Republicans Tell Trump: Your Immigration Agenda Leads to More Illegal Immigration

President Donald Trump’s immigration agenda is finally taking shape, and some Republicans aren’t too happy with the announced plans—after months of the GOP endorsing the White House’s most controversial proposals, from a border wall to a big increase in detention and deportations.

South Carolina Senator Lindsey Graham warned the president the merit-based immigration plan he supports, which would cut in half legal immigration into the U.S. over the next decade and effectively favor green card applicants who display skills in language and education, would spell “disaster” for South Carolina.

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“After dealing with this issue for more than a decade, I know that when you restrict legal labor to employers it incentivizes cheating,” Graham said in a statement.

The RAISE Act was announced Tuesday afternoon by Trump and the two Republican senators who created the proposal, Tom Cotton and David Perdue. Since then, it’s received blowback from numerous Democratic lawmakers and a number of Republicans like Graham, who says the bill would put the service industry “in peril.”

“South Carolina’s No.1 industry is agriculture, and tourism is No. 2. If this proposal were to become law, it would be devastating to our state’s economy, which relies on this immigrant workforce,” Graham said. “South Carolina’s agriculture and tourism industry advertise for American workers and want to fill open positions with American workers. Unfortunately, many of these advertised positions go unfilled. Hotels, restaurants, golf courses and farmers will tell you this proposal—to cut legal immigration in half—would put their business in peril.”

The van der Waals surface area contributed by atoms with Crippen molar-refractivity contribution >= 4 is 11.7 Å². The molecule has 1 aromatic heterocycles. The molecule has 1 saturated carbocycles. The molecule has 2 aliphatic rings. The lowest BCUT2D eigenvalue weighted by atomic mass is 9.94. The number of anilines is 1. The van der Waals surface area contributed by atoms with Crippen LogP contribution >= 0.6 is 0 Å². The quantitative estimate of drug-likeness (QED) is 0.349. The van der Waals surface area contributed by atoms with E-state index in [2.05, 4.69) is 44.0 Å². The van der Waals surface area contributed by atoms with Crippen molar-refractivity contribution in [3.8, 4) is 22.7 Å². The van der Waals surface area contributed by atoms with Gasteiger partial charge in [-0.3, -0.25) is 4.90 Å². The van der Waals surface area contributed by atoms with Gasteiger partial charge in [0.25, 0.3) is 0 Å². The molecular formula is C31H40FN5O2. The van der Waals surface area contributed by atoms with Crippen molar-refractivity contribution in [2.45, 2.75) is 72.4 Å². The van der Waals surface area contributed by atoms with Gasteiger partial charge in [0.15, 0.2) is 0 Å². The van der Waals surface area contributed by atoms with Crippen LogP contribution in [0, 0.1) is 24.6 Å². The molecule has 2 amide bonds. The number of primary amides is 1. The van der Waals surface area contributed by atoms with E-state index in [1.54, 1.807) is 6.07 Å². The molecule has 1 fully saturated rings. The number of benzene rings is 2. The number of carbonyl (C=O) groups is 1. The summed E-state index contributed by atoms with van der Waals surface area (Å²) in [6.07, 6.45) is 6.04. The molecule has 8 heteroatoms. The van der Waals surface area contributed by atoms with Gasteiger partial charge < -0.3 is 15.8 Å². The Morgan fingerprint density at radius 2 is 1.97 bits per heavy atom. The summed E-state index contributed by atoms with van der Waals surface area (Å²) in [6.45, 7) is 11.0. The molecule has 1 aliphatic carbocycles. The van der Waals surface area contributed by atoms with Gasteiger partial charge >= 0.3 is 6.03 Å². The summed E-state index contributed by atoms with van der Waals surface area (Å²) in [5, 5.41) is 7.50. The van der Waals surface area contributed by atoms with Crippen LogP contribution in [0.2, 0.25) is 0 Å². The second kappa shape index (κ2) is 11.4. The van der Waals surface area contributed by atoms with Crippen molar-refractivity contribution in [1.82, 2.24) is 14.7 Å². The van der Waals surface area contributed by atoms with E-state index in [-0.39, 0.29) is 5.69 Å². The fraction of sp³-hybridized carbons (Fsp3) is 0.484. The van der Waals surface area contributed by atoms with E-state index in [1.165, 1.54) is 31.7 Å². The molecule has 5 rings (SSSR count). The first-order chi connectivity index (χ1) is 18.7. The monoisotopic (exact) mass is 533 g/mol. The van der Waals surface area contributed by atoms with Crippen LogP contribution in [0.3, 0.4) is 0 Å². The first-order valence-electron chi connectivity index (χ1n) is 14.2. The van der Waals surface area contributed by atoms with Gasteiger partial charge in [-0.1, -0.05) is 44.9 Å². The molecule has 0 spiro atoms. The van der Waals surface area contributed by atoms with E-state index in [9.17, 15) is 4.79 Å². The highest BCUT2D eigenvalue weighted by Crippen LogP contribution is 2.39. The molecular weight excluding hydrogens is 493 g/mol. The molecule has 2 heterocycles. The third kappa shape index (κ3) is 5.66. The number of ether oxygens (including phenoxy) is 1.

Senator Tim Scott, another South Carolina Republican, expressed the need to fix “our broken illegal immigration problem” in a statement following the RAISE Act’s introduction but also expressed his support for continuing “to encourage the legal process,” noting its positive effects on the labor force.

Senate Republican Conference Chairman John Thune echoed concerns about a reduction in the labor workforce in an interview with the Washington Examiner Tuesday. “If we get on immigration, there will be a lot of different perspectives on that.... We have workforce needs, and some of those are filled by the immigrant labor supply.”

Trump’s promised rollback of immigration into the U.S., one he made clear on day one of his presidential campaign, was a critical component to his election victory.

The sentiments he expressed along the campaign trail—saying during his campaign announcement, “When Mexico sends its people, they aren’t sending their best,” claiming immigrants steal jobs from Americans, when statistics reveal otherwise—struck a nerve among the GOP and its supporters, with polls showing 82 percent of Republicans supported Trump’s executive order restricting travel from several Muslim-majority nations. 

“I campaigned on creating a merit-based immigration system that protects U.S. workers & taxpayers,” Trump tweeted Tuesday.

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